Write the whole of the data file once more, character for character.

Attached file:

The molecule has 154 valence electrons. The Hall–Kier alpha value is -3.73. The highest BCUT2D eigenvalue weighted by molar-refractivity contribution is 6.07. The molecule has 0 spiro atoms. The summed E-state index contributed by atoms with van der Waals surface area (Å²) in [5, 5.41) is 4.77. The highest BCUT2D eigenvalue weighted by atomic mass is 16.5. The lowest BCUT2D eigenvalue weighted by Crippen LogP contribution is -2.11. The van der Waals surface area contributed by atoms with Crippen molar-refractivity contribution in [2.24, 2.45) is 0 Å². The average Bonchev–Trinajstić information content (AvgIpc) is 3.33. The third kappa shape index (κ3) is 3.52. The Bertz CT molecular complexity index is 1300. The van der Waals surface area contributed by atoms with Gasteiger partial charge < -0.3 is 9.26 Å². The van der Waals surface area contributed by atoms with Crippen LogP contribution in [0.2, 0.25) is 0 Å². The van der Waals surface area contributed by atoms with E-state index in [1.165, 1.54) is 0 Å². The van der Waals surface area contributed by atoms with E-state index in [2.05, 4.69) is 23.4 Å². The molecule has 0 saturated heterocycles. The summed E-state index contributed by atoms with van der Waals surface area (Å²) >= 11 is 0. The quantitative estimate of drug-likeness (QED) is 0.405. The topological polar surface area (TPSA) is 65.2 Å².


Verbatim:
The molecule has 154 valence electrons. The Hall–Kier alpha value is -3.73. The highest BCUT2D eigenvalue weighted by molar-refractivity contribution is 6.07. The molecule has 0 spiro atoms. The summed E-state index contributed by atoms with van der Waals surface area (Å²) in [5, 5.41) is 4.77. The highest BCUT2D eigenvalue weighted by atomic mass is 16.5. The lowest BCUT2D eigenvalue weighted by Crippen LogP contribution is -2.11. The van der Waals surface area contributed by atoms with Crippen molar-refractivity contribution in [2.24, 2.45) is 0 Å². The average Bonchev–Trinajstić information content (AvgIpc) is 3.33. The third kappa shape index (κ3) is 3.52. The Bertz CT molecular complexity index is 1300. The van der Waals surface area contributed by atoms with Gasteiger partial charge < -0.3 is 9.26 Å². The van der Waals surface area contributed by atoms with Crippen LogP contribution in [0.2, 0.25) is 0 Å². The van der Waals surface area contributed by atoms with E-state index in [1.165, 1.54) is 0 Å². The van der Waals surface area contributed by atoms with E-state index in [2.05, 4.69) is 23.4 Å². The molecule has 0 saturated heterocycles. The summed E-state index contributed by atoms with van der Waals surface area (Å²) >= 11 is 0. The quantitative estimate of drug-likeness (QED) is 0.405. The topological polar surface area (TPSA) is 65.2 Å².